• Microcyle — involves a number of training sessions appropriately interrelated in order to reach one or more specific objectives. It is generally accepted that a microcycle can range from a few days to 14 days in length (Naclerio, Moody, Chapman, 2013).

Although amateur and professional boxing would be planned differently in terms of the training layout due to difference in the duration of a bout (up to 12 3-minute rounds for pros and either 3×3 or 4×2 minute rounds for elite amateurs) the prep phase would be similar in its execution. But, it would differ in regards to the competitive period. The target aims for each mesocycle and the order of those can be seen in table 1. This is based on professional boxing for a training period of around 12 weeks.

Order of priority for boxing is:

  1. Increase aerobic endurance/ muscular hypertrophy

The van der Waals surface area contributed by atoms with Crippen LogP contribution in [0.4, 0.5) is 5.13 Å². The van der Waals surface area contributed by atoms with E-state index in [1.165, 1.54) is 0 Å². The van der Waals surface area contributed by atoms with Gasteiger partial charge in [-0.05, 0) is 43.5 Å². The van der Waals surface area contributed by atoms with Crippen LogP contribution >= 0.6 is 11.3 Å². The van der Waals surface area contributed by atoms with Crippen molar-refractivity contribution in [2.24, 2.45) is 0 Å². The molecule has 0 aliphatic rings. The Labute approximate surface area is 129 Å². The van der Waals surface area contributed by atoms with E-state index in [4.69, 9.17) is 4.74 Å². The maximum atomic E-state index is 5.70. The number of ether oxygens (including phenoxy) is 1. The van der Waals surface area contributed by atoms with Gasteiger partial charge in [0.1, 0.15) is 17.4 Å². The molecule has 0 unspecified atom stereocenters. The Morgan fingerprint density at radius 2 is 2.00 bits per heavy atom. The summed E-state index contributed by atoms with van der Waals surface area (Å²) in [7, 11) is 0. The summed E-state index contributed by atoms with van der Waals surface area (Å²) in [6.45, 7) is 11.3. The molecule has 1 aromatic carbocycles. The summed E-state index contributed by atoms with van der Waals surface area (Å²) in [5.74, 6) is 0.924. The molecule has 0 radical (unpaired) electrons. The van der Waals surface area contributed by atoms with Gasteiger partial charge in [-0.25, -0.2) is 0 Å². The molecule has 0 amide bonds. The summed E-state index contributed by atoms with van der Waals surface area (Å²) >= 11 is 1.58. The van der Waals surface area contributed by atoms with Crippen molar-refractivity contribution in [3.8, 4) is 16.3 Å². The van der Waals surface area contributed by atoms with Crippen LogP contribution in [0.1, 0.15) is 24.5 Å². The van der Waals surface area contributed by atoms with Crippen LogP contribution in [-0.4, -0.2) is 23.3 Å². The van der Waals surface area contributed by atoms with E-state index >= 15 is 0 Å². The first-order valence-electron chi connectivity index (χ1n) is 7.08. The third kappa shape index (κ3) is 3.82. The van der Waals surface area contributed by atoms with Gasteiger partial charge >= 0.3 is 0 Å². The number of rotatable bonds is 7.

2. Increase muscular strength
  3. Increase explosive strength/ maximal speed

Justification

Aerobic endurance, muscular hypertrophy and maximal strength are all general physical capacities. These are not directly responsible for competition performance but assist in the advancement of training. The importance of aerobic endurance has already been discussed, a base level of muscular hypertrophy is necessary before training for maximal strength can begin. And strength is required before an athlete of any sport can commence explosive strength training usually in the form of plyometric or complex training (CT). A good recommendation for levels of strength to be achieved before it is safe to start explosive strength training is set by the National Strength and Conditioning Association (NCSA). It states participants must be able to squat 1.5 times bodyweight and bench press their bodyweight (Carter and Greenwood, 2014).